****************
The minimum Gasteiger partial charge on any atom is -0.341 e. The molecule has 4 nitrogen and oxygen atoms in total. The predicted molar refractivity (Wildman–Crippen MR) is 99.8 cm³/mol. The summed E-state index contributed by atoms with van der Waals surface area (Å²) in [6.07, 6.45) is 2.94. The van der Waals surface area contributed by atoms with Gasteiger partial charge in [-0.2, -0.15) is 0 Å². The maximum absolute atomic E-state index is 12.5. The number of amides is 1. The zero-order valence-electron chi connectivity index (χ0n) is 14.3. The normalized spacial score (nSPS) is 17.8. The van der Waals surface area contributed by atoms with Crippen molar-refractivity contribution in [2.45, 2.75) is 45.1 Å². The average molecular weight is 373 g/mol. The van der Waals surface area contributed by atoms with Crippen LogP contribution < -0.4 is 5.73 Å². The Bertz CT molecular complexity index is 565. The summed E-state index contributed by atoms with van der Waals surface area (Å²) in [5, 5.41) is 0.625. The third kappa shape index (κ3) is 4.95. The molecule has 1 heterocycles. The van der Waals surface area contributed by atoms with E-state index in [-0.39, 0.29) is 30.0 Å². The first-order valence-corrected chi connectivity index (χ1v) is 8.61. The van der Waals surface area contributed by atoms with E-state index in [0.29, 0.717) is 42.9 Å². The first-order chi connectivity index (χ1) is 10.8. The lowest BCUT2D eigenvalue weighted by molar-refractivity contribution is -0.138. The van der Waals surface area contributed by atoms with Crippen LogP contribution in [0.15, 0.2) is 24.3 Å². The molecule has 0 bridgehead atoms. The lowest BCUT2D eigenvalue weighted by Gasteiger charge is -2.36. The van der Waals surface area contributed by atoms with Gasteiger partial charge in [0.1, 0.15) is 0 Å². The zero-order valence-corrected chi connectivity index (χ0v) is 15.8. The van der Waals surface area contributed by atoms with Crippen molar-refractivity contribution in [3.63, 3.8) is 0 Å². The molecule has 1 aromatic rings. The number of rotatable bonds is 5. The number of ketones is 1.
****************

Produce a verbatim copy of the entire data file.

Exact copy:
The minimum Gasteiger partial charge on any atom is -0.341 e. The molecule has 4 nitrogen and oxygen atoms in total. The predicted molar refractivity (Wildman–Crippen MR) is 99.8 cm³/mol. The summed E-state index contributed by atoms with van der Waals surface area (Å²) in [6.07, 6.45) is 2.94. The van der Waals surface area contributed by atoms with Gasteiger partial charge in [-0.2, -0.15) is 0 Å². The maximum absolute atomic E-state index is 12.5. The number of amides is 1. The zero-order valence-electron chi connectivity index (χ0n) is 14.3. The normalized spacial score (nSPS) is 17.8. The van der Waals surface area contributed by atoms with Crippen molar-refractivity contribution in [2.45, 2.75) is 45.1 Å². The average molecular weight is 373 g/mol. The van der Waals surface area contributed by atoms with Crippen LogP contribution < -0.4 is 5.73 Å². The Bertz CT molecular complexity index is 565. The summed E-state index contributed by atoms with van der Waals surface area (Å²) in [5, 5.41) is 0.625. The third kappa shape index (κ3) is 4.95. The molecule has 1 heterocycles. The van der Waals surface area contributed by atoms with E-state index in [-0.39, 0.29) is 30.0 Å². The first-order valence-corrected chi connectivity index (χ1v) is 8.61. The van der Waals surface area contributed by atoms with E-state index in [0.29, 0.717) is 42.9 Å². The first-order chi connectivity index (χ1) is 10.8. The lowest BCUT2D eigenvalue weighted by molar-refractivity contribution is -0.138. The van der Waals surface area contributed by atoms with Crippen LogP contribution in [0.15, 0.2) is 24.3 Å². The molecule has 0 bridgehead atoms. The lowest BCUT2D eigenvalue weighted by Gasteiger charge is -2.36. The van der Waals surface area contributed by atoms with Gasteiger partial charge in [0.1, 0.15) is 0 Å². The zero-order valence-corrected chi connectivity index (χ0v) is 15.8. The van der Waals surface area contributed by atoms with Crippen molar-refractivity contribution in [3.63, 3.8) is 0 Å². The molecule has 1 aromatic rings. The number of rotatable bonds is 5. The number of ketones is 1.